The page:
Edie Fake: Art World/Comics World

Edie Fake: Art World/Comics World
Thursday, September 21, 2:00pm
Fenwick Library Main Reading Room

“There’s nobody who draws comics like Edie Fake draws comics.” Noah Berlatsky, The Atlantic

Poster for Edie Fake's talk at George Mason UniversityBefore you attend tomorrow’s talk with Edie Fake, learn a little more about the artist!

Edie Fake’s colorful architectural drawings depict manifestations of queer spaces, and use architectural elements as visual metaphors for the ways in which definition and validation elude trans identities. The imagery depicted, such as stages, parade floats and art deco buildings, combines parts of Fake’s family history with aspects of queer history and a sort of psychic geography of trans people in society.

Fake’s drawings, comics books and publications have been written about it in artforumArtNewsThe Comics Journal, Art 21, The Guardian, Hyperallergic and The Los Angeles Review of Books. He was one of the first recipients of Printed Matter’s Awards for Artists and his collection of comics, Gaylord Phoenix, won the 2011 Ignatz Award for Outstanding Graphic Novel. His work has been exhibited nationally and internationally, including a solo show at Marlborough Chelsea and group shows at Andrew Edlin in New York, Kavi Gupta in Chicago, John Connelly Presents in NYC, the Nikolaj Museum in Copenhagen, LACE in Los Angeles, and threewalls in Chicago. Edie Fake was born in Chicagoland in 1980 and received a BFA from the Rhode Island School of Design in 2002. Fake is represented by Western Exhibitions in Chicago and he currently lives and works in Joshua Tree, California.


Ed Luce: The “Oaf,” comics, community, and coffee

Monday, September 18, 10:00am
Fenwick Library Main Reading Room

Fresh from Small Press Expo, we’re pleased to host artist and designer Ed Luce, creator of the comics series Wuvable Oaf. Luce has been nominated for multiple Ignatz Awards and is winner of the 2017 LAMBDA Literary Award for Best Graphic Novel. He lives and works in San Francisco and teaches at California College of the Arts (CCA).

Join us for coffee, conversation, and donuts as Luce speaks about the evolution of his artistic practice (from painting to sequential art), the role of community in his work, and the business of comics and design.

Our Comics, Ourselves: Meet the Curators!

Curious about the stories behind Our Comics, Ourselves? Join us for a discussion with the exhibition’s curators this Friday evening (9/15) at Fenwick Library!

Jan Descartes (she/her) and Monica McKelvey Johnson (she/her) will lead a curator’s talk on the latest iteration of the traveling exhibition, Our Comics, Ourselves, which originated at Interference Archive in Brooklyn, NY.  Focusing on themes of authorship and identity, they will talk about the major works on view, and discuss the process of organizing Our Comics, Ourselves through their method of feminist curating. The presentation will be followed by an open discussion.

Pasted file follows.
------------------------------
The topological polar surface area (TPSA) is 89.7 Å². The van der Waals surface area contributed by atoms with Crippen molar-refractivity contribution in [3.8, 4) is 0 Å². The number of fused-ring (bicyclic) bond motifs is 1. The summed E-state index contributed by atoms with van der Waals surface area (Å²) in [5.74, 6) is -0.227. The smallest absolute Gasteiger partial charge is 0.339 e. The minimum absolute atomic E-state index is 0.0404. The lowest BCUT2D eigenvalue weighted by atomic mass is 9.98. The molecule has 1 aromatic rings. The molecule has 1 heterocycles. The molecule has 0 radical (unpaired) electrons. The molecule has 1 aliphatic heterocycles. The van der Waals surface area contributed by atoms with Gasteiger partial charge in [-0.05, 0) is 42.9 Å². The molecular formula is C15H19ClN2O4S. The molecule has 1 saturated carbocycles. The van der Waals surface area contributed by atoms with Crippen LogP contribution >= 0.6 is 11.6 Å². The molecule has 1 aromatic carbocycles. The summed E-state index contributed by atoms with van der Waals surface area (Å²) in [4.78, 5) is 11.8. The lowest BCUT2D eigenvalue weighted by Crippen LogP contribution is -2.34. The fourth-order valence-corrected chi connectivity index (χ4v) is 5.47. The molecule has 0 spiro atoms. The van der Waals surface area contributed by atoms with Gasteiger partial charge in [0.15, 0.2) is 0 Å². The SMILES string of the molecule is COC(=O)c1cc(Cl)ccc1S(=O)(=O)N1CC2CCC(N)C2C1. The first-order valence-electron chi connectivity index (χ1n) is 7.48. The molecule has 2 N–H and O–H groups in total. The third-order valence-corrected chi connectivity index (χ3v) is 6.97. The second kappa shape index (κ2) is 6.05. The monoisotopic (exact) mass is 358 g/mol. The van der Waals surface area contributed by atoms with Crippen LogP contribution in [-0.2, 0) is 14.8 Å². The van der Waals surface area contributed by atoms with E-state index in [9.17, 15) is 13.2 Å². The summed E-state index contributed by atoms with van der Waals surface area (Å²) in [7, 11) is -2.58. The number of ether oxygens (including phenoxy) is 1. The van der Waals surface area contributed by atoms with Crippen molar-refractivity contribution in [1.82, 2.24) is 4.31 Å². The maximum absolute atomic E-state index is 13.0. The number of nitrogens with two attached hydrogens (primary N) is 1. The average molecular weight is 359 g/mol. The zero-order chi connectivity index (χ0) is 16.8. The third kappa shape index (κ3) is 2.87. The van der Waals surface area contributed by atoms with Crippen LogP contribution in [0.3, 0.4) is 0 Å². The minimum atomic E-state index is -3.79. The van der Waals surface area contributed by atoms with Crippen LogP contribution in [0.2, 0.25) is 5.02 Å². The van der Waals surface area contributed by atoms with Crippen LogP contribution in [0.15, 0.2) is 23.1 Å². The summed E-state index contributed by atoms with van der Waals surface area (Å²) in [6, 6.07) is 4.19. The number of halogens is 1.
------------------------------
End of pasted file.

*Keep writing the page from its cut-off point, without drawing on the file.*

Before you join in, learn a little more about our curators:  Continue reading

Workshops for Friday, Sept. 14

Get involved with your comics! As part of our curator’s visit for Our Comics, Ourselves, Jan Descartes and Monica McKelvey Johnson are presenting additional events prior to their lecture on Friday evening.

Letter Writing Support for LGBTQ Prisoners: Friday 9/14, 1:30pm, Fenwick Special Collections Research Center (2400 Fenwick Library)
Writing a letter to a prisoner is a tangible way we can support those behind the walls on an individual level.  In this workshop, the Our Comics, Ourselves curators will discuss material in the exhibition that relate to incarceration – works from and about prisoners and prison injustice.  We will use that material to introduce prison activism and prisoner support in the form of letter writing.  We will introduce everything about letter writing to prisoners – why it’s important, what it means to someone on the inside, and guidelines. With the help of Black & Pink, an LGTBQ prisoner support and advocacy group, we will write to LGBTQ prisoners as a way to connect with those who have been hidden behind walls, and who are a part of a population that can use correspondence the most.

Minicomics Workshop: Friday 9/14, 3:30pm, Mason School of Art Print Shop (1009 School of Art)
Your story and your world is important and comics are powerful way to share your experiences, combining your words and images to tell your story the way you see it.  When you make a comic and share it with the world it has the power to educate, to incite, to create empathy, and to make a space for understanding. It is an exciting and empowering medium!

In this workshop, we will learn about why comics is a uniquely powerful medium, and how to create a 8 page mini-comic.  We will learn about creating a character, a narrative, drawing and inking our  comics.  This class is for beginners and experienced drawers alike – no experience with comics is necessary, only excitement to tell your story!  The goal is to leave with a mini-comic, drawn on letter sized paper, that will be ready for you to Xerox and distribute.

Please note: This event will be held in the Mason School of Art Printmaking Shop (1st floor, room 1009).

Join us for these events, and stay for our Curator’s Talk and Print Shop Jam on Friday evening!